NMPF push for U.S. action to address the EU’s campaign to claim exclusive rights to use common food names like “parmesan” and “feta” were highlighted in by the U.S. Trade Representative’s (USTR) office in an April 27 report on intellectual property impediments around the world.

USTR included in its annual Special 301 Intellectual Property Report  numerous policy concerns raised in January in a joint filing by NMPF and USDEC and also detailed in a separate filing by the Consortium for Common Food Names (CCFN), which NMPF’s trade policy team staffs.

Echoing alarms raised by NMPF, USDEC and CCFN, the USTR report outlined global challenges on intellectual property issues, describing in detail the European Union’s (EU) campaign to eliminate competition in the global marketplace by restricting the use of common food and beverage terms.

“As part of its trade agreement negotiations, the EU pressures trading partners to prevent any producer, except those in certain EU regions, from using certain product names, such as fontina, gorgonzola, parmesan, asiago, or feta,” USTR’s report noted “This is despite the fact that these terms are the common names for products produced in countries around the world.”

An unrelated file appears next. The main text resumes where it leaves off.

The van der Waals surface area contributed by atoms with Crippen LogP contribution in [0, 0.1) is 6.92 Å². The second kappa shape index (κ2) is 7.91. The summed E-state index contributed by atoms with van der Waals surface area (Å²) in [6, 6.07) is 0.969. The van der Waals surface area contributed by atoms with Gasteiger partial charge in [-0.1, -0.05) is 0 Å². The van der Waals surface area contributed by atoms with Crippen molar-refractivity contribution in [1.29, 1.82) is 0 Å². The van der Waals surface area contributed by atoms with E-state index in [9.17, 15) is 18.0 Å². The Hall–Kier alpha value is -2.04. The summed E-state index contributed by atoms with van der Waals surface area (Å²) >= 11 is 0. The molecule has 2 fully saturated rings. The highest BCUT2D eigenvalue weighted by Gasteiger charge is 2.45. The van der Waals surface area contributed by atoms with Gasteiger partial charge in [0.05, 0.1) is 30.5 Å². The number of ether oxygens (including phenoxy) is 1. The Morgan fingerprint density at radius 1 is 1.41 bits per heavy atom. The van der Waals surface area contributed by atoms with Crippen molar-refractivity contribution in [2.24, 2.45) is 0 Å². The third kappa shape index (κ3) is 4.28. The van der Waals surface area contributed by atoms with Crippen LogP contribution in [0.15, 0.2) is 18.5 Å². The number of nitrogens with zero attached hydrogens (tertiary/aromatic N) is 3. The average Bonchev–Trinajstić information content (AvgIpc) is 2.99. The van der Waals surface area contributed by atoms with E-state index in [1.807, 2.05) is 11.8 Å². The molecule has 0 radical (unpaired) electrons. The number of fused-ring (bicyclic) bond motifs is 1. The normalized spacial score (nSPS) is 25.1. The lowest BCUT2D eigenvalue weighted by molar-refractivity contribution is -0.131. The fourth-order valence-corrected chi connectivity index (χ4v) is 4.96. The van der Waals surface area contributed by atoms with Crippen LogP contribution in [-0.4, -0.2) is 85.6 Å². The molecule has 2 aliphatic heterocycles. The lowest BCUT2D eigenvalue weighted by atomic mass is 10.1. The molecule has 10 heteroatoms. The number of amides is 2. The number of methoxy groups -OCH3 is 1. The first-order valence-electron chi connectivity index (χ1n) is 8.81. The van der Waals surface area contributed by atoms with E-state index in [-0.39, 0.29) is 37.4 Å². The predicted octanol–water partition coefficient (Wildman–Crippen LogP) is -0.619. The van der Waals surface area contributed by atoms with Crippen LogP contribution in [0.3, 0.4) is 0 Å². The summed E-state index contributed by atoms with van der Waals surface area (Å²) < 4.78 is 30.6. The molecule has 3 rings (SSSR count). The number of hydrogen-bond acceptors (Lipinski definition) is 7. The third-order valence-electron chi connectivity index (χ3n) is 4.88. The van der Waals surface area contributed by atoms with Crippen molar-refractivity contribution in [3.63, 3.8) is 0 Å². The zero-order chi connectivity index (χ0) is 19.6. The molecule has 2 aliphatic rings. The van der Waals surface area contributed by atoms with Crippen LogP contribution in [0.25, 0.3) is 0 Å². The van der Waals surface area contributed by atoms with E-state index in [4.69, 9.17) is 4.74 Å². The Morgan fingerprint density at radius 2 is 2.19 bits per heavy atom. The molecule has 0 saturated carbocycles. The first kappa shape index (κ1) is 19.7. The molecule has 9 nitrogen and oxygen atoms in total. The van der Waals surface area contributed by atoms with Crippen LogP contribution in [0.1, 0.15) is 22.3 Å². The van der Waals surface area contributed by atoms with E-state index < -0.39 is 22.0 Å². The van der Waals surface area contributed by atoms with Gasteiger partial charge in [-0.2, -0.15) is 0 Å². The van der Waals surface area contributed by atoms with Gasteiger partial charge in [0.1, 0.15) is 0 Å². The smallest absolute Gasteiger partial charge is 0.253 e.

While NMPF appreciates the accurate diagnosis of the EU’s deliberate global strategy, the organization is asking the administration to develop a proactive common food name strategy to counter EU efforts. The government has a broad range of tools at its disposal, including Free Trade Agreements, the upcoming Indo-Pacific Economic Framework negotiations and Trade and Investment Framework Agreements, which should be used to establish concrete market access protections with U.S. trading partners around the world.

Work Continues to Fight EU Cheese Name Monopoly Tactics

As a part of NMPF’s continued fight to preserve U.S. dairy companies’ rights to use common food names like “parmesan” and “feta,” NMPF highlighted for the U.S. government examples of continued European Union abuse of geographical indicators (GIs) to seize market share in third-country markets. NMPF provided several examples of GI misuse in Jan. 31 comments for USTR’s Annual Special 301 Report on intellectual property issues. The comments pointed to a more detailed filing from the Consortium for Common Food Names (CCFN), the independent, international organization staffed by NMPF’s trade policy team.

The CCFN comments urged the administration to fight the EU’s name monopolization effort by securing “firm and explicit commitments assuring the future use of specific generic food and beverage terms” from U.S. trade partners. This approach has strong bipartisan support in Congress – in letters NMPF and CCFN spearheaded in 2020, over 160 Senators and Representatives called for a proactive approach to common name protections to foster a more equal playing field for American-made products in international markets.